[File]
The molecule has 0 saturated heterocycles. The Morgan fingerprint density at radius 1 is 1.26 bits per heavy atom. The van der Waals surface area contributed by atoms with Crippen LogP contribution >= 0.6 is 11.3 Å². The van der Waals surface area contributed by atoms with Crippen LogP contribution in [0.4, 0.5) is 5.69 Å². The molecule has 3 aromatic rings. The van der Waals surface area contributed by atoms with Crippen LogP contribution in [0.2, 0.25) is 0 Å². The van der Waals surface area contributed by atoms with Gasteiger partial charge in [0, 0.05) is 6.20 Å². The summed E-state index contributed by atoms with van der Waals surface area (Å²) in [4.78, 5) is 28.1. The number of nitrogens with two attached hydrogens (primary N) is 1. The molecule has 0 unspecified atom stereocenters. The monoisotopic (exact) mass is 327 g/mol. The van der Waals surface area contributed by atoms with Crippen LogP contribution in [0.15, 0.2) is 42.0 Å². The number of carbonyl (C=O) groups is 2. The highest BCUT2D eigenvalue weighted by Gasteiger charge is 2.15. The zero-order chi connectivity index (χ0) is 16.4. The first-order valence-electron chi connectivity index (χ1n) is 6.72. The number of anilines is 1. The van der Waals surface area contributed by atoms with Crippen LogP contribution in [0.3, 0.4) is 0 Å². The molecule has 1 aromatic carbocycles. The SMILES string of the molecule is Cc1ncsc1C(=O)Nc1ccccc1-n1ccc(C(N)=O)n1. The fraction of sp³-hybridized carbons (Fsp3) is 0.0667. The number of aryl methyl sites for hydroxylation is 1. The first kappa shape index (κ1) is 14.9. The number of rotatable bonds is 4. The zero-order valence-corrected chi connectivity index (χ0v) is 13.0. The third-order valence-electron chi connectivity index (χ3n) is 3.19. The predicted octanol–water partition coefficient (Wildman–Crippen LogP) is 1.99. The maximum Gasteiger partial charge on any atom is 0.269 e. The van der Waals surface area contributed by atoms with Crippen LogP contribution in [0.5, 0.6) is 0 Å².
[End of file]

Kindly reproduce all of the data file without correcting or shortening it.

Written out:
The molecule has 0 saturated heterocycles. The Morgan fingerprint density at radius 1 is 1.26 bits per heavy atom. The van der Waals surface area contributed by atoms with Crippen LogP contribution >= 0.6 is 11.3 Å². The van der Waals surface area contributed by atoms with Crippen LogP contribution in [0.4, 0.5) is 5.69 Å². The molecule has 3 aromatic rings. The van der Waals surface area contributed by atoms with Crippen LogP contribution in [0.2, 0.25) is 0 Å². The van der Waals surface area contributed by atoms with Gasteiger partial charge in [0, 0.05) is 6.20 Å². The summed E-state index contributed by atoms with van der Waals surface area (Å²) in [4.78, 5) is 28.1. The number of nitrogens with two attached hydrogens (primary N) is 1. The molecule has 0 unspecified atom stereocenters. The monoisotopic (exact) mass is 327 g/mol. The van der Waals surface area contributed by atoms with Crippen LogP contribution in [0.15, 0.2) is 42.0 Å². The number of carbonyl (C=O) groups is 2. The highest BCUT2D eigenvalue weighted by Gasteiger charge is 2.15. The zero-order chi connectivity index (χ0) is 16.4. The first-order valence-electron chi connectivity index (χ1n) is 6.72. The number of anilines is 1. The van der Waals surface area contributed by atoms with Crippen LogP contribution in [0.3, 0.4) is 0 Å². The molecule has 1 aromatic carbocycles. The SMILES string of the molecule is Cc1ncsc1C(=O)Nc1ccccc1-n1ccc(C(N)=O)n1. The fraction of sp³-hybridized carbons (Fsp3) is 0.0667. The number of aryl methyl sites for hydroxylation is 1. The first kappa shape index (κ1) is 14.9. The number of rotatable bonds is 4. The zero-order valence-corrected chi connectivity index (χ0v) is 13.0. The third-order valence-electron chi connectivity index (χ3n) is 3.19. The predicted octanol–water partition coefficient (Wildman–Crippen LogP) is 1.99. The maximum Gasteiger partial charge on any atom is 0.269 e. The van der Waals surface area contributed by atoms with Crippen LogP contribution in [0.5, 0.6) is 0 Å².